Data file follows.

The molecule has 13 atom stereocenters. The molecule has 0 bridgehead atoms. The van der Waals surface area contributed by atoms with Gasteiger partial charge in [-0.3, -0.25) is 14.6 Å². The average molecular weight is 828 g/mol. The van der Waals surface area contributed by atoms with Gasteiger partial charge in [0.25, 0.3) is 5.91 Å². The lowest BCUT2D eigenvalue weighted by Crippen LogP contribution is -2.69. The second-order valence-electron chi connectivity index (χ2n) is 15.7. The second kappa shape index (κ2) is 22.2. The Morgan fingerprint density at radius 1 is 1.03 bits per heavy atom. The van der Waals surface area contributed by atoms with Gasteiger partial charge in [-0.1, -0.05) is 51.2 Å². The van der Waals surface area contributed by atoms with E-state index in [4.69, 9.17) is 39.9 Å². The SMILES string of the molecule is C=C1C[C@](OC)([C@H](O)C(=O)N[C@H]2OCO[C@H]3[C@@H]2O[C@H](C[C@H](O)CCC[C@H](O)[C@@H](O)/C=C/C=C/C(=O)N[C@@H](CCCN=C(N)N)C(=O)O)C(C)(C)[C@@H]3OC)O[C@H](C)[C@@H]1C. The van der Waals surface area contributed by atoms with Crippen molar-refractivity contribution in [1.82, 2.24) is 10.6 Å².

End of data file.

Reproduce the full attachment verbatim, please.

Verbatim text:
The molecule has 13 atom stereocenters. The molecule has 0 bridgehead atoms. The van der Waals surface area contributed by atoms with Gasteiger partial charge in [-0.3, -0.25) is 14.6 Å². The average molecular weight is 828 g/mol. The van der Waals surface area contributed by atoms with Gasteiger partial charge in [0.25, 0.3) is 5.91 Å². The lowest BCUT2D eigenvalue weighted by Crippen LogP contribution is -2.69. The second-order valence-electron chi connectivity index (χ2n) is 15.7. The second kappa shape index (κ2) is 22.2. The Morgan fingerprint density at radius 1 is 1.03 bits per heavy atom. The van der Waals surface area contributed by atoms with Gasteiger partial charge in [-0.1, -0.05) is 51.2 Å². The van der Waals surface area contributed by atoms with E-state index in [4.69, 9.17) is 39.9 Å². The SMILES string of the molecule is C=C1C[C@](OC)([C@H](O)C(=O)N[C@H]2OCO[C@H]3[C@@H]2O[C@H](C[C@H](O)CCC[C@H](O)[C@@H](O)/C=C/C=C/C(=O)N[C@@H](CCCN=C(N)N)C(=O)O)C(C)(C)[C@@H]3OC)O[C@H](C)[C@@H]1C. The van der Waals surface area contributed by atoms with Crippen molar-refractivity contribution in [1.82, 2.24) is 10.6 Å².